displacement of the structure induced by unit displacement of the support nodes. Substitute Eqn. 2.4

into Eqn. 2.2

ss d ss d ss d ss s ss s sb b sb b

+ + = ÷ ÷ ÷ ÷ M Y C Y K Y M Y C Y M X C X

(2.5)

Assuming that the damping force is only related to the relative velocity, and thus in Eqn. 2.1,

s

b

¦ ¹

´ `

¹ )

X

X

can be replaced by

d

0

¦ ¹

´ `

¹ )

Y

, which yields

ss d ss d ss d ss s sb b

+ + = ÷ ÷ M Y C Y K Y M Y M X

(2.6)

Substituting Eqn. 2.4 into Eqn. 2.6

ss d ss d ss d ss sb b

( ) o + + = ÷ + M Y C Y K Y M M X

(2.7)

In which

sb

M is zero matrix when lumped mass matrix is applied, then

ss d ss d ss d ss b

o + + = ÷ M Y C Y K Y M X

(2.8)

where

b

X

can be obtained from the acceleration time-history of each support, relative dynamic

displacement

d

Y can then be solved from Eqn. 2.8.

3. NUMERICAL SIMULATIONS

3.1 Finite Element Model

A newly constructed long-span connected structure is selected. This symmetric building is composed

of two main towers and a corridor in between. The main towers are concrete frame-shear wall

structure, and the corridor is a steel structure which is connected between 39.85m and 55.85m height

with a span of 105.00m. As shown in Fig. 1, a finite element model was first built using ANSYS

software. Tianjin earthquake record (1976, NS) was used to excite the structure. In this numerical

example, when considering non-uniform earthquake excitation, it is assumed that the seismic wave

propagates along the long-axis of the structure.

Modal analysis was carried out using the ANSYS. The first 10 natural frequencies are listed in Table

3.1, and Fig. 2 shows the first 6 mode shapes. It is observed from Fig. 2 that unlike normal high-rise

structure, the long-span connected structure is characterized by its antisymmetric mode shapes of the

main towers which will easily result in torsional response of the corridor. Thus, this numerical study

will focus on the seismic responses of elements around the connection area.

Figure 1 Finite element model

Table 3.1 The first 10 natural frequencies

Mode 1 2 3 4 5

Frequency

(Hz)

0.790 0.831 1.015 1.158 1.306

Mode 6 7 8 9 10

Frequency

(Hz)

1.631 1.668 2.135 2.236 2.756

Figure 2 The first 6 mode shapes

3.2 Multi-dimensional Excitations

Seismic behavior of the model under single- and multi-dimensional uniform earthquake excitation is

examined. In single-dimensional excitation case, the peak acceleration is set to 0.15g. While in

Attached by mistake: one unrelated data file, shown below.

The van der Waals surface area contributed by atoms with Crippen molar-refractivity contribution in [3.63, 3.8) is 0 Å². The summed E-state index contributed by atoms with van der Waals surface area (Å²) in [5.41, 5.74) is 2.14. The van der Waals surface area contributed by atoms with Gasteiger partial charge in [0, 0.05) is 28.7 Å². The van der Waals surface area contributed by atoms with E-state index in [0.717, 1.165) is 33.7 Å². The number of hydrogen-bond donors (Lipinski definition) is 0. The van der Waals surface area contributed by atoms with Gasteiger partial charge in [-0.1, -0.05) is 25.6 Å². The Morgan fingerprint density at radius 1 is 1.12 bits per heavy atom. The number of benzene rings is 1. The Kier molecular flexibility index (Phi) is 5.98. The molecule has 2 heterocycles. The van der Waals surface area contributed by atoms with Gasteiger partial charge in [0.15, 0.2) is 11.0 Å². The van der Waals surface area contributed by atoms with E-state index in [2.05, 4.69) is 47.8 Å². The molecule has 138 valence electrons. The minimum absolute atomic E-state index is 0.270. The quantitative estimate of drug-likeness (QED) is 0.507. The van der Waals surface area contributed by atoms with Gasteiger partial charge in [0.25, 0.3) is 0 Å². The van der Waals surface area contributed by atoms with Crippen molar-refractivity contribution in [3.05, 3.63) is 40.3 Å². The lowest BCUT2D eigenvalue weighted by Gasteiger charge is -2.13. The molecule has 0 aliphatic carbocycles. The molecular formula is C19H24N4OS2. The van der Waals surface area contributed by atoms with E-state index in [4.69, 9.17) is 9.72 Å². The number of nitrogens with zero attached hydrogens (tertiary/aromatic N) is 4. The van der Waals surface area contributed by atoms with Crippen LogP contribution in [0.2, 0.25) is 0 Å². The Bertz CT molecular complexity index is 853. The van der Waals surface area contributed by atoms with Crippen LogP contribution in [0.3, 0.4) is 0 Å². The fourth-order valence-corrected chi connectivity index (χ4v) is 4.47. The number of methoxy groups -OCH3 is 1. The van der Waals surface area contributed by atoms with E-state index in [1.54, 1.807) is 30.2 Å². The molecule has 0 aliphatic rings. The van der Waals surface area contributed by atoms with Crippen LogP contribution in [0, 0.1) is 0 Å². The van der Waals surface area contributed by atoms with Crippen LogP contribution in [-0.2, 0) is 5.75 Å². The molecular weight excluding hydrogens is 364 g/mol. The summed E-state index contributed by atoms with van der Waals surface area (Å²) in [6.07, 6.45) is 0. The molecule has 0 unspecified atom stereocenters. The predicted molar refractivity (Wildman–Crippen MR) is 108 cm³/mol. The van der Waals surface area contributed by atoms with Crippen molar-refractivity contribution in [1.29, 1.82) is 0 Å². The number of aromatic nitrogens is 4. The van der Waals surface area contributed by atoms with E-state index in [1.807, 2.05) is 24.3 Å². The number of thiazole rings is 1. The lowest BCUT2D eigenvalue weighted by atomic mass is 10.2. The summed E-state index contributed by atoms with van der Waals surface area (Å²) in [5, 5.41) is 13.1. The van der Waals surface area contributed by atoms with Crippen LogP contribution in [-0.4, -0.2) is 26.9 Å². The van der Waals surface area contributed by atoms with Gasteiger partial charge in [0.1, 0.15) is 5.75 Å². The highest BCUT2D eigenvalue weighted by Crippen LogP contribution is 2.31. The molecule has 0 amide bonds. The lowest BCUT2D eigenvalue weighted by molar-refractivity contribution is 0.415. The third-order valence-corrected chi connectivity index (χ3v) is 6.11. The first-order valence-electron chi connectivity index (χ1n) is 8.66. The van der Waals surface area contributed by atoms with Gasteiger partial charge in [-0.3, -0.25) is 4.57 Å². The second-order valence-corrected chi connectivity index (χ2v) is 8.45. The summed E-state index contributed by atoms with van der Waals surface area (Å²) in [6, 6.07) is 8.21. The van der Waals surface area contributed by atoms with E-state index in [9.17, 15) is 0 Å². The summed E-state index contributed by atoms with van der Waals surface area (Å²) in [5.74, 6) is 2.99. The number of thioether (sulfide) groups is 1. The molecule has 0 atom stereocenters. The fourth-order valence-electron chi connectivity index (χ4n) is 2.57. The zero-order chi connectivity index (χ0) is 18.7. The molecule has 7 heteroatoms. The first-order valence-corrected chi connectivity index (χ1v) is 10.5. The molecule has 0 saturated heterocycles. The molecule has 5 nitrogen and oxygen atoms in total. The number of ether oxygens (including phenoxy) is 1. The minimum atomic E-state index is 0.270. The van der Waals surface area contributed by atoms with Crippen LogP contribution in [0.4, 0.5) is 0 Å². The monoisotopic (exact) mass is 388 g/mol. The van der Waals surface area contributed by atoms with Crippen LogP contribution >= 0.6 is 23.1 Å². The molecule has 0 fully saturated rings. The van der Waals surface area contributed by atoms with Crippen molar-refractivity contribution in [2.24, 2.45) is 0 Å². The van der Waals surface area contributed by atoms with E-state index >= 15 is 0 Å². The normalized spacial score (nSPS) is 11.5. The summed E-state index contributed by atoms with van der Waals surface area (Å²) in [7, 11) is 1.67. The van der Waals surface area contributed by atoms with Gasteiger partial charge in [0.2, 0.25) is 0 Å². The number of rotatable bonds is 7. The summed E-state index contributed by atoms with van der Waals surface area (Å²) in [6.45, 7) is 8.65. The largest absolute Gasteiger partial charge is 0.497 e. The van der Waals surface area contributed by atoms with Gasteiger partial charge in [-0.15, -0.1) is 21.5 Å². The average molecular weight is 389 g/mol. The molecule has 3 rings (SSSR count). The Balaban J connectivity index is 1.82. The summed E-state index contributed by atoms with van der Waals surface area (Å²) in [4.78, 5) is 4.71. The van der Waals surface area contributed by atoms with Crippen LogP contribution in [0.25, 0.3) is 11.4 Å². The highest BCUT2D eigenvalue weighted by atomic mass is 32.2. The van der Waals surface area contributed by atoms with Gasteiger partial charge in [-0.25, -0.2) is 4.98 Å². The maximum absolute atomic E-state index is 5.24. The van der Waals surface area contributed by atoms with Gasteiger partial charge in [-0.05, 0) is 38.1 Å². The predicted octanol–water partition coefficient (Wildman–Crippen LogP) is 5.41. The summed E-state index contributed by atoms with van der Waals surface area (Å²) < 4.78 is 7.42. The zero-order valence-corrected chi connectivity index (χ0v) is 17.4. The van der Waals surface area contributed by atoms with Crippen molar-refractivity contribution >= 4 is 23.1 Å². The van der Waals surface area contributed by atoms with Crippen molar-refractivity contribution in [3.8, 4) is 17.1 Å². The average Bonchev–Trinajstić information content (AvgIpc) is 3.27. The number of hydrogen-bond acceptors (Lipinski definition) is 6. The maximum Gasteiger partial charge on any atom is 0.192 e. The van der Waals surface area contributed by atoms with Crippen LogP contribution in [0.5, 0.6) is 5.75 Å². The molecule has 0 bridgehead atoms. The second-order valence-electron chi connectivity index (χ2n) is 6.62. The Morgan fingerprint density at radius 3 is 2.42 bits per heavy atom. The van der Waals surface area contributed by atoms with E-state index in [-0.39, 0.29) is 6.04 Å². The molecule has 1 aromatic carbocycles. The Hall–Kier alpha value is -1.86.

multi-dimensional cases, the proportion of the peak acceleration of the three dimensions is 1:0.85:0.65.

Fig. 3 shows the time-history stress of horizontal bar 50001 and tilted bracing 60048 under single- and

multi-dimensional earthquake excitations. One can see that from these results, the peak stress

responses are increased by 43.7% and 69.5% respectively when subjected two horizontal earthquake

excitations. The seismic responses change little when vertical component is also considered.

0 2 4 6 8 10 12 14 16 18

-60

-40

-20

0

20

40

60

Time (s)

S

t

r

e

s

s

(

M

P

a

)

x-direction excitation

x- and y-direction excitation

multi-dimensional excitation

(a) Horizontal bar No. 50001

0 2 4 6 8 10 12 14 16 18

-20

-15

-10

-5

0

5

10

15

20

Time (s)

S

t

r

e

s

s

(

M

P

a

)

x-direction excitation

x- and y-direction excitation

multi-dimensional excitation

(b) Bracing No. 60048

Figure 3 Time-history of stress responses under single- and multi-dimensional excitation

3.3 Multi-dimensional and Multi-supported Excitations

The seismic behaviors of the structure under multi-dimensional and multi-supported earthquake

excitations are further studied. Three typical apparent velocities, 100m/s, 500m/s, 800m/s are

considered. Fig. 4 shows the comparison of time-history stress responses subjected to uniform and

travelling wave excitations with different apparent velocities, and the peak responses are further

compared in Table 3.2. It is conclude that the peak responses might be increased or decreased when

different apparent velocity is applied. For example, the peak stress of the horizontal bar 50001 is

decreased by 31.3% under 100m/s travelling-wave excitation, while the peak stress of bracing 60048

is increased by 37.4%.

0 2 4 6 8 10 12 14 16 18

-60

-40

-20

0

20

40

60

Time (s)

S

t

r

e

s

s

(

M

P

a

)

Uniform excitation

Travelling wave excitation 800m/s

Travelling wave excitation 500m/s

Travelling wave excitation 100m/s

(a) Horizontal bar No. 50001

0 2 4 6 8 10 12 14 16 18